13. Plaintiff also argues that the ALJ did not properly assess Plaintiff's subjective complaints when determining his residual functional capacity. (Pl.'s Mem., pp. 10-13.) Plaintiff contends that his subjective complaints are supported by the objective medical evidence and also contends that the ALJ improperly considered his daily activities when evaluating his subjective complaints.

This Court disagrees. First, Plaintiff's argument that his subjective complaints are entitled to "great weight" because they are supported by the objective medical evidence of Drs. Chandan and Rhee (Pl.'s Mem., pp. 11-12) is without merit because the ALJ has properly rejected the findings of both Drs. Chandan and Rhee. Second, the ALJ committed no err when assessing Plaintiff's credibility by comparing his subjective complaints with his daily activities. See 20 C.F.R. § 416.929(c)(consider plaintiff's daily activities when determining intensity and persistence of one's symptoms). Further, upon evaluating Plaintiff's credibility, the ALJ discussed Plaintiff's alcohol and drug abuse (R. at 36), his interaction with individuals and drug dealers (Id.), and the inconsistencies between his statements of pain and daily activities (Id.). Accordingly, this Court finds that the ALJ committed no error when weighing Plaintiff's subjective complaints.

14. Plaintiff also argues that the ALJ's RFC determination was not supported by substantial evidence. (Pl.'s Mem., pp. 13.) In support, Plaintiff argues that the ALJ did not properly weigh Plaintiff's complaints, and did not cite any medical evidence to support her RFC finding. First, the ALJ did not grant much weight to Plaintiff's subjective complaints because the ALJ found that Plaintiff was not credible for the reasons mentioned above. Second, despite Plaintiff's contention, the ALJ cited numerous pieces of medical evidence throughout his opinion, all of which were relevant and used when determining Plaintiff's RFC. Accordingly, this Court finds that the ALJ did not err, and her RFC determination is supported by substantial evidence.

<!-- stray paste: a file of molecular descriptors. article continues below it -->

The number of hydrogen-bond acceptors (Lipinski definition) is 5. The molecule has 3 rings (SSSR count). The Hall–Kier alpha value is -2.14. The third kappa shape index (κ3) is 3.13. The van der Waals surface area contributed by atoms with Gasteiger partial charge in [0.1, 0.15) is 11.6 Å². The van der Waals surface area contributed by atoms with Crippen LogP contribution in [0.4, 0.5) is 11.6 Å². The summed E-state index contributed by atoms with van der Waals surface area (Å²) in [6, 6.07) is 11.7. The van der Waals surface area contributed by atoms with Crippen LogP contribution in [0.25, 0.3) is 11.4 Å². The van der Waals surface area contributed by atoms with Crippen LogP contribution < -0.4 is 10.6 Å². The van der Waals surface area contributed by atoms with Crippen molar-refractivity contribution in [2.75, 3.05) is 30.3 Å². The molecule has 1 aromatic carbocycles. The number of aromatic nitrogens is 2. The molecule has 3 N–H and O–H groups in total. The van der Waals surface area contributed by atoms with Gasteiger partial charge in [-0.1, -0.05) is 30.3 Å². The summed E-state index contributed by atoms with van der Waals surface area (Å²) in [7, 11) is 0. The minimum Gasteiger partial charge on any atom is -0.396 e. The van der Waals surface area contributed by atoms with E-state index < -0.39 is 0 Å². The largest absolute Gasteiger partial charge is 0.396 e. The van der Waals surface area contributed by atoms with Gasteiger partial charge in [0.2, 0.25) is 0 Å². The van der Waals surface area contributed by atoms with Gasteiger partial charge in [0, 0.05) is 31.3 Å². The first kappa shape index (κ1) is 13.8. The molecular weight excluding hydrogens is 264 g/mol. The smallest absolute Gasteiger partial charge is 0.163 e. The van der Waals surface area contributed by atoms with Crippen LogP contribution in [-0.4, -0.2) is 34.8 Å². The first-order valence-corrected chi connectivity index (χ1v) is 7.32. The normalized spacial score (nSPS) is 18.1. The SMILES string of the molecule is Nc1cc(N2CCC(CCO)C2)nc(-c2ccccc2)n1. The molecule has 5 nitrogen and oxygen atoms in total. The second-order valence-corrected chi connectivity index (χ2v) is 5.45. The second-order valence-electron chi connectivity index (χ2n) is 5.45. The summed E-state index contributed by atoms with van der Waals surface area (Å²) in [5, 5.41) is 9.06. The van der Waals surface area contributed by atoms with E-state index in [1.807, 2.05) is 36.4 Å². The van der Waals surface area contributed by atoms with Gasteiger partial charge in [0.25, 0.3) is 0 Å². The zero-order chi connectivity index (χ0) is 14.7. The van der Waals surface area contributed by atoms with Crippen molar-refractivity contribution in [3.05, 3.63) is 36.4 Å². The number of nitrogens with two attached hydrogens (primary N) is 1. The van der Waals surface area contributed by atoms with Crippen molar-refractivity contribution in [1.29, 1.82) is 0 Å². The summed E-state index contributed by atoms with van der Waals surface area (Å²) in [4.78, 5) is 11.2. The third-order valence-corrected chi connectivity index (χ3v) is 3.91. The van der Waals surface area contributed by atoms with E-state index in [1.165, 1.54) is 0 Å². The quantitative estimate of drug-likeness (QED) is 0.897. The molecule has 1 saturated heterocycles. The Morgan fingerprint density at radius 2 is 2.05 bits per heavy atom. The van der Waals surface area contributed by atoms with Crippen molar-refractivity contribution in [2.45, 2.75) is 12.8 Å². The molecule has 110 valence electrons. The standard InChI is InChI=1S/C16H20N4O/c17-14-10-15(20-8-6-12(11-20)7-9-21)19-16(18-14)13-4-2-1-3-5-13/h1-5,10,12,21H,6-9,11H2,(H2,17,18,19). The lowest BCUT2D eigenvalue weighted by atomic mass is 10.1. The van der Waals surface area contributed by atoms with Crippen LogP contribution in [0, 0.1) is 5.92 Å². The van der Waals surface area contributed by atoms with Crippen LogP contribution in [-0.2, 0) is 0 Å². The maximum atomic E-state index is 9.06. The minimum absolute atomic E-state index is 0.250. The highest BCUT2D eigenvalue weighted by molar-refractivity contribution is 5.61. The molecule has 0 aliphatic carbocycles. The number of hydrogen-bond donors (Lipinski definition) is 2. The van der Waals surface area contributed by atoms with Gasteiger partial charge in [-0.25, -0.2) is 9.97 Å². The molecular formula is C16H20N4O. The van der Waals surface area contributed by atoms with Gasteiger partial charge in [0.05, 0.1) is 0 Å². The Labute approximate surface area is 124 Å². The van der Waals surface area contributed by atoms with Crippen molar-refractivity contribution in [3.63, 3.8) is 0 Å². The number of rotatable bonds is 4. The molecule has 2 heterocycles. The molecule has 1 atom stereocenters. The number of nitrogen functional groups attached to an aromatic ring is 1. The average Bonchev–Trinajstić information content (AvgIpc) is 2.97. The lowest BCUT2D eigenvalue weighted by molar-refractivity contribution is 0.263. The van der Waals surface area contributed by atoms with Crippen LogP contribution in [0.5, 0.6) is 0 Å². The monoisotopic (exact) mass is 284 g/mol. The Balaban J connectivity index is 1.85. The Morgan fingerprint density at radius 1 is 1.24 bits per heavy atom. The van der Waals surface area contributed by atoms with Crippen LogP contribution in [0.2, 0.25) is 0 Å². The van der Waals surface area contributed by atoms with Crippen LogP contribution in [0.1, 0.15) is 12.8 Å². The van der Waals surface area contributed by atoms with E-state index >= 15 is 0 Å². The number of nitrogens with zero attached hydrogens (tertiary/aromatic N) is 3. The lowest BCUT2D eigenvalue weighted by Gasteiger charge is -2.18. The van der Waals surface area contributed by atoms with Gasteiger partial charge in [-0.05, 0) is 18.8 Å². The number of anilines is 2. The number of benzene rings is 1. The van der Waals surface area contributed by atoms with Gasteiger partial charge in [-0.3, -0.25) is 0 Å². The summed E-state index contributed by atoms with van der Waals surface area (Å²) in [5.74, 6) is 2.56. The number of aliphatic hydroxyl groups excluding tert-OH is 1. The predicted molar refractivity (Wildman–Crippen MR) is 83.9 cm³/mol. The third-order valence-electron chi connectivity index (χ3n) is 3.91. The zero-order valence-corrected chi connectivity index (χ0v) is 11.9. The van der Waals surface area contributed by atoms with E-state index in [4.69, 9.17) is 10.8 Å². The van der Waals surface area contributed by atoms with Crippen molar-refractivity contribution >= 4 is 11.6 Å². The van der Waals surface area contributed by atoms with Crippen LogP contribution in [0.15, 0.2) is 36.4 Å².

15. Finally, Plaintiff argues that the ALJ erred by not eliciting testimony from a vocational expert to determine whether there were jobs in the national economy that Plaintiff could perform. (Pl.'s Mem., pp. 15-16.) Plaintiff contends that the ALJ committed an error of law by not seeking the testimony of a vocational expert to determine the loss of work capacity due to Plaintiff's non-exertional impairments. But the ALJ found that Plaintiff did not have any non-exertional impairments in the absence of substance abuse.

(R. at 38-39.) Thus, Plaintiff's argument is flawed, and the ALJ committed no error in not seeking the testimony of a vocational expert.

16. After carefully examining the administrative record, this Court finds that substantial evidence supports the ALJ's decision in this case, including the objective medical evidence and medical opinions contained therein. This Court is satisfied that the ALJ thoroughly examined the record and afforded appropriate weight to all of the medical evidence in rendering her decision that Plaintiff is not disabled within the meaning of the Act. Finding no reversible error, this Court will grant Defendant's Motion for Judgment on the Pleadings, and deny Plaintiff's Motion for Judgment on the Pleadings.

IT HEREBY IS ORDERED, that Defendant's Motion for Judgment on the Pleadings (Docket No. 4) is GRANTED.

FURTHER, that Plaintiff's Motion for Judgment on the Pleadings (Docket No. 6) is DENIED.

FURTHER, that the Clerk of the Court is directed to take the necessary steps to close this case.